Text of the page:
‘It’s hard to live a good life. It seems like the Devil don’t ever let up…’
Sometimes, something doesn’t quite click. All the ingredients are there, but the cake just isn’t satisfying. The Devil All the Time has a bunch of characters that could have walked straight out of a Tom Waits song, a starry cast and religious iconography by the bucket load – something that is normally right up my street what with me being a good Catholic boy and all that. And yet…
The Devil All the Time is the unfortunate tale of one Arvin Russell (Tom Holland), a boy whose short life is marred with mishap and tragedy. His story converges with that of Carl and Sandy Henderson (Jason Clarke and Riley Keough) – a married couple who get a kick out of murdering hitchhikers and taking photographs with their corpses, as well the promiscuous Reverend Teagarden (Robert Pattinson) and the ambitious Sheriff Bodecker (Sebastian Stan).
Writer/director Antonio Campos has created a world of almost otherworldly characters and the eclectic cast dives in with relish with Pattinson and Holland particularly impressive. This is also a very literary film, there are shades of both Stephen King and Cormac McCarthy here, indeed, the screenplay was adapted from Donald Ray Pollock’s novel (the author also provides this film’s narration). Mostly though, The Devil All the Time recalls Steinbeck’s East of Eden and that novels ability to create an entire world in one Californian valley. And so it is here, with Coal Creek, West Virginia and Meade, Ohio standing in for the Salinas Valley of East of Eden. All this should make The Devil All the Time a winner, and yet I never really connected to any of the characters. I had nobody to root for. And it was too goddamn long, something I have long lamented of cinema generally.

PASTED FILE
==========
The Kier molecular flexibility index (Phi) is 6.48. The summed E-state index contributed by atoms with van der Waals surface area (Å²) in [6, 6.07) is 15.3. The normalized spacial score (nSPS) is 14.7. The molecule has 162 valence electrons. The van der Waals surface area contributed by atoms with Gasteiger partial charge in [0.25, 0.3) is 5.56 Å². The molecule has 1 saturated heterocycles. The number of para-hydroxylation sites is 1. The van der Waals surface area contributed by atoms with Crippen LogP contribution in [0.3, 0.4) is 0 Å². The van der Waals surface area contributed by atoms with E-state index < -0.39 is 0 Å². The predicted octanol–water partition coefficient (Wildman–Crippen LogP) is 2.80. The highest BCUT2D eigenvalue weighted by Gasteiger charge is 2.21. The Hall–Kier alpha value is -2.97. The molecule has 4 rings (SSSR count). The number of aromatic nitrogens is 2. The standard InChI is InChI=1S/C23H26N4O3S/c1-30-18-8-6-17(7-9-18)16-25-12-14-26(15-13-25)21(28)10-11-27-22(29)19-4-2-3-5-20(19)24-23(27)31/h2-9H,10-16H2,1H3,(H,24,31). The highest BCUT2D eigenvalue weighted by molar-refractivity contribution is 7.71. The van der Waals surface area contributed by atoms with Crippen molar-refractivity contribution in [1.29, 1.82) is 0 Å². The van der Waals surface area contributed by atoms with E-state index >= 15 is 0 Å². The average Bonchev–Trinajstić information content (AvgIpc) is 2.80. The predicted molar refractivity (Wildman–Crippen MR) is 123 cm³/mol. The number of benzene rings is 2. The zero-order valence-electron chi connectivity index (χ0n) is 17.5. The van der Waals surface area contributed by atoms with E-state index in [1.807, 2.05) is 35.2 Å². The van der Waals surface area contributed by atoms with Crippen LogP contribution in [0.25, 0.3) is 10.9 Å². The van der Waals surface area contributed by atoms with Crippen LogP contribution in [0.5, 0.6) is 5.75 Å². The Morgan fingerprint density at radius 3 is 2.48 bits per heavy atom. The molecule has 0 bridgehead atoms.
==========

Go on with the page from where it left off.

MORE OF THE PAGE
For all its sophisticated pretensions and cinematic scope, Antonia Campos’ film still feels like a bit of a Coen Brothers knock off. This is very much a movie that is never quite as good as the sum of its parts.